The C.A.M. Report
Complementary and Alternative Medicine: Fair, Balanced, and to the Point
  • About this web log

    This blog is intended as an objective and dispassionate source of information on the latest CAM research. Since my background is in pharmacy and allopathic medicine, I view all CAM as advancing through the development pipeline to eventually become integrated into mainstream medical practice. Some will succeed while others fail. But all are treated fairly here.

  • About the author

    John Russo, Jr., PharmD, is president of The MedCom Resource, Inc. Previously, he was senior vice president of medical communications at www.Vicus.com, a complementary and alternative medicine website.

  • Common sense considerations

    The material on this weblog is for informational purposes. It is not medical advice or counsel. Be smart, consult your health professional before using CAM.

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  • Recent Comments

    Spinal manipulation for chronic low back pain

    Here are the findings of a Cochrane review.

    First, the details.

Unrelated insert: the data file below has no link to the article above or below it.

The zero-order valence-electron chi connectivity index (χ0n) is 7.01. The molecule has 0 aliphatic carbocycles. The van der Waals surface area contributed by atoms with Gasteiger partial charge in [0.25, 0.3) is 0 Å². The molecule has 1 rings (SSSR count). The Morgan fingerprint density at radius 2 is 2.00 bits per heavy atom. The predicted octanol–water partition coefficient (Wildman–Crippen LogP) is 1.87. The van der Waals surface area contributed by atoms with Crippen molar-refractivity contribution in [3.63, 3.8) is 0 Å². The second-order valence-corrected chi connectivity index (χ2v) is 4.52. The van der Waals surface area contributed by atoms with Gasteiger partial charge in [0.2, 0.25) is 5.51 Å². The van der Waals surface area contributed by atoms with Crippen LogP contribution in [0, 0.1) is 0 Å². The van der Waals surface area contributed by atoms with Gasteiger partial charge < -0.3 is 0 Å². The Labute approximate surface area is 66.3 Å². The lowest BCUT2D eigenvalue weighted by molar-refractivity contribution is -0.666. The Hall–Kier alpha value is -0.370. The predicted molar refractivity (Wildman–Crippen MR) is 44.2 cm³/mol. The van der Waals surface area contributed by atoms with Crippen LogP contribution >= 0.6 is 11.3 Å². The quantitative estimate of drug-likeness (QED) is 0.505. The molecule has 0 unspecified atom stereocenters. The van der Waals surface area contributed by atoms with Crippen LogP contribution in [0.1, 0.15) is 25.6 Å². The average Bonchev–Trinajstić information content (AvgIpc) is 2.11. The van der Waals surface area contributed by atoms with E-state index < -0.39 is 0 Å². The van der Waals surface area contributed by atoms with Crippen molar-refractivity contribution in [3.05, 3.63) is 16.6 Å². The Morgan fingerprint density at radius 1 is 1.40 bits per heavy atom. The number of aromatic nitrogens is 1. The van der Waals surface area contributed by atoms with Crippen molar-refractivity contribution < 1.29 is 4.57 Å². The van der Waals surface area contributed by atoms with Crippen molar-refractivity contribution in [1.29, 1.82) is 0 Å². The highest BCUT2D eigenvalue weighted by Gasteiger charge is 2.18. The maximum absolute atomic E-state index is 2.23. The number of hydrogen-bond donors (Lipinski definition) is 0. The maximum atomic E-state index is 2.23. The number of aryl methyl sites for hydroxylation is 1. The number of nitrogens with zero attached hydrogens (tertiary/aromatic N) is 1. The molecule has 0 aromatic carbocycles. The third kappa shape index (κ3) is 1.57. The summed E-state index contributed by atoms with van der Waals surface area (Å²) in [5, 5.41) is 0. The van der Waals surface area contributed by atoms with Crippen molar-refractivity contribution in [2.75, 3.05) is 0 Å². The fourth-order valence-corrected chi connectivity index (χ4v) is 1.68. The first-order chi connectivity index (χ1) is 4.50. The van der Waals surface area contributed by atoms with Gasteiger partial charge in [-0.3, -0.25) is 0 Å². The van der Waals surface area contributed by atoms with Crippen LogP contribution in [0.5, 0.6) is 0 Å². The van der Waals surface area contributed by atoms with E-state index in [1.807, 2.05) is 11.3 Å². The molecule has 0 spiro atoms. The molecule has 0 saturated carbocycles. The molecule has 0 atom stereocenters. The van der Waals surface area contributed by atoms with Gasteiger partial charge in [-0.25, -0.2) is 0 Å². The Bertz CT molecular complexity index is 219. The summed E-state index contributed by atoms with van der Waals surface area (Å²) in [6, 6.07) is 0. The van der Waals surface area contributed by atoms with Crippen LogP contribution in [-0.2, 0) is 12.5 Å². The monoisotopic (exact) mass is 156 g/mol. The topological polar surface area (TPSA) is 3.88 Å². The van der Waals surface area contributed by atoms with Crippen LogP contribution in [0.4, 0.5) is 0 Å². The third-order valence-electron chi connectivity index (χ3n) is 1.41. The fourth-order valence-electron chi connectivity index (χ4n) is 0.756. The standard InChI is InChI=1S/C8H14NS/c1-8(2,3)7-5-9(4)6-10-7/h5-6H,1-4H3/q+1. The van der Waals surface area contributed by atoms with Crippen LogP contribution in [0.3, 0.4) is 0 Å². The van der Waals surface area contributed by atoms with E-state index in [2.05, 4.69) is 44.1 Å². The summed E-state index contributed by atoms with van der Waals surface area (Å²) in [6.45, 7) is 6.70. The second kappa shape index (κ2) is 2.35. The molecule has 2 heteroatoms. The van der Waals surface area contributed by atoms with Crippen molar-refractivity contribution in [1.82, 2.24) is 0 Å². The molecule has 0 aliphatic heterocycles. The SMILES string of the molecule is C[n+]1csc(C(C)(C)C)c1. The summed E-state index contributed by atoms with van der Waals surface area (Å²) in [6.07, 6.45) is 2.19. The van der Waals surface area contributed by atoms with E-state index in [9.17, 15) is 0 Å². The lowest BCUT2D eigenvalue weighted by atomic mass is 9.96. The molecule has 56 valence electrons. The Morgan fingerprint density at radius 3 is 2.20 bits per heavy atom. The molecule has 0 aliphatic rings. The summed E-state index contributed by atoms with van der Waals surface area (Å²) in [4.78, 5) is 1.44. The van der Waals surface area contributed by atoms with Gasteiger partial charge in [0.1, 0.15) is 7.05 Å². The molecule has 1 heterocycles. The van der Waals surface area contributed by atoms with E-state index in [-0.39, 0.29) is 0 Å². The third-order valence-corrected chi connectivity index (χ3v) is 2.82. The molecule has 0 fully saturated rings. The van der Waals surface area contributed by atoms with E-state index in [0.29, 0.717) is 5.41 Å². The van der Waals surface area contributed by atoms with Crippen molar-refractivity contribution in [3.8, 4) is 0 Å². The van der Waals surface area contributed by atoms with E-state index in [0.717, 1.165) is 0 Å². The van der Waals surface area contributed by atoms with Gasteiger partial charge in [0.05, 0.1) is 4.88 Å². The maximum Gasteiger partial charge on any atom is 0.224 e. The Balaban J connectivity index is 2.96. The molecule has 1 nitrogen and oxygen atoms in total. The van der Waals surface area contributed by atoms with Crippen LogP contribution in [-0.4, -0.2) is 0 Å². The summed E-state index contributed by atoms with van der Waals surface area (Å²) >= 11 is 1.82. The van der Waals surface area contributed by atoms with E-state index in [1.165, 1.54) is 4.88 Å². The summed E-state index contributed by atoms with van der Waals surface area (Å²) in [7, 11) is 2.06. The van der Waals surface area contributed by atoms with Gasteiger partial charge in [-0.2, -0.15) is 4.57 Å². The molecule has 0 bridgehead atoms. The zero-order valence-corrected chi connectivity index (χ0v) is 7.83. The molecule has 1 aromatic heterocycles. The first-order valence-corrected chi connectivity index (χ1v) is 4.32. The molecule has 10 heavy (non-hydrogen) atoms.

• 26 studies in 6070 participants were included.
    • 9 studies had a low risk of bias.
    • The primary outcomes were pain, functional status, and perceived recovery.
    • In addition, return-to-work and quality of life were included.

    And, the results.

    • High quality evidence
      • Spinal manipulation has a small, statistically significant but not clinically relevant, short-term effect on pain relief compared to other treatment.
    • Varying levels of evidence (ranging from low to high)
      • Spinal manipulation has a significant short-term effect on pain relief and functional status when added to another treatment.
    • Very low quality evidence
      • Manipulation is not significantly more effective than inert interventions or sham manipulation for short-term pain relief or functional status.
    • Data are sparse for recovery, return-to-work, quality of life, and costs of care.
    • No serious complications were observed with spinal manipulation.

    The bottom line?

    The authors concluded, “High quality evidence suggests there’s no clinically relevant difference between spinal manipulation therapy and other interventions for reducing pain and improving function in patients with chronic low-back pain.”

    The authors believe that determining cost-effectiveness of care should be a high priority for future research.

    2/27/11 22:21 JR

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